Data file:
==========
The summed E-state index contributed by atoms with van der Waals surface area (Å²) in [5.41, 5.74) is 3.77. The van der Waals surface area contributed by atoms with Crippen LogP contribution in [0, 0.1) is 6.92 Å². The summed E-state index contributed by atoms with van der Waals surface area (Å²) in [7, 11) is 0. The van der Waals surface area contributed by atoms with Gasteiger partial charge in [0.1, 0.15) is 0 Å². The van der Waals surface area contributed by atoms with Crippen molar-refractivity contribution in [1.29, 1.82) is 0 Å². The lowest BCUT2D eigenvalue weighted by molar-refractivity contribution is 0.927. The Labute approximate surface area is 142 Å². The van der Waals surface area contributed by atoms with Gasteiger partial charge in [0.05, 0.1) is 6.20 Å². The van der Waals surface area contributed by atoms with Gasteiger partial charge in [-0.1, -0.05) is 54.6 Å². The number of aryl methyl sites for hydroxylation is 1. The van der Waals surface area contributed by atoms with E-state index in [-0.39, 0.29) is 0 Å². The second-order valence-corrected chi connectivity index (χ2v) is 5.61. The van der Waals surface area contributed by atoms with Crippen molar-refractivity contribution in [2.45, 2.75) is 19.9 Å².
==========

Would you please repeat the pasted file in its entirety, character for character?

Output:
The summed E-state index contributed by atoms with van der Waals surface area (Å²) in [5.41, 5.74) is 3.77. The van der Waals surface area contributed by atoms with Crippen LogP contribution in [0, 0.1) is 6.92 Å². The summed E-state index contributed by atoms with van der Waals surface area (Å²) in [7, 11) is 0. The van der Waals surface area contributed by atoms with Gasteiger partial charge in [0.1, 0.15) is 0 Å². The van der Waals surface area contributed by atoms with Crippen molar-refractivity contribution in [1.29, 1.82) is 0 Å². The lowest BCUT2D eigenvalue weighted by molar-refractivity contribution is 0.927. The Labute approximate surface area is 142 Å². The van der Waals surface area contributed by atoms with Gasteiger partial charge in [0.05, 0.1) is 6.20 Å². The van der Waals surface area contributed by atoms with Gasteiger partial charge in [-0.1, -0.05) is 54.6 Å². The number of aryl methyl sites for hydroxylation is 1. The van der Waals surface area contributed by atoms with E-state index in [-0.39, 0.29) is 0 Å². The second-order valence-corrected chi connectivity index (χ2v) is 5.61. The van der Waals surface area contributed by atoms with Crippen molar-refractivity contribution in [2.45, 2.75) is 19.9 Å².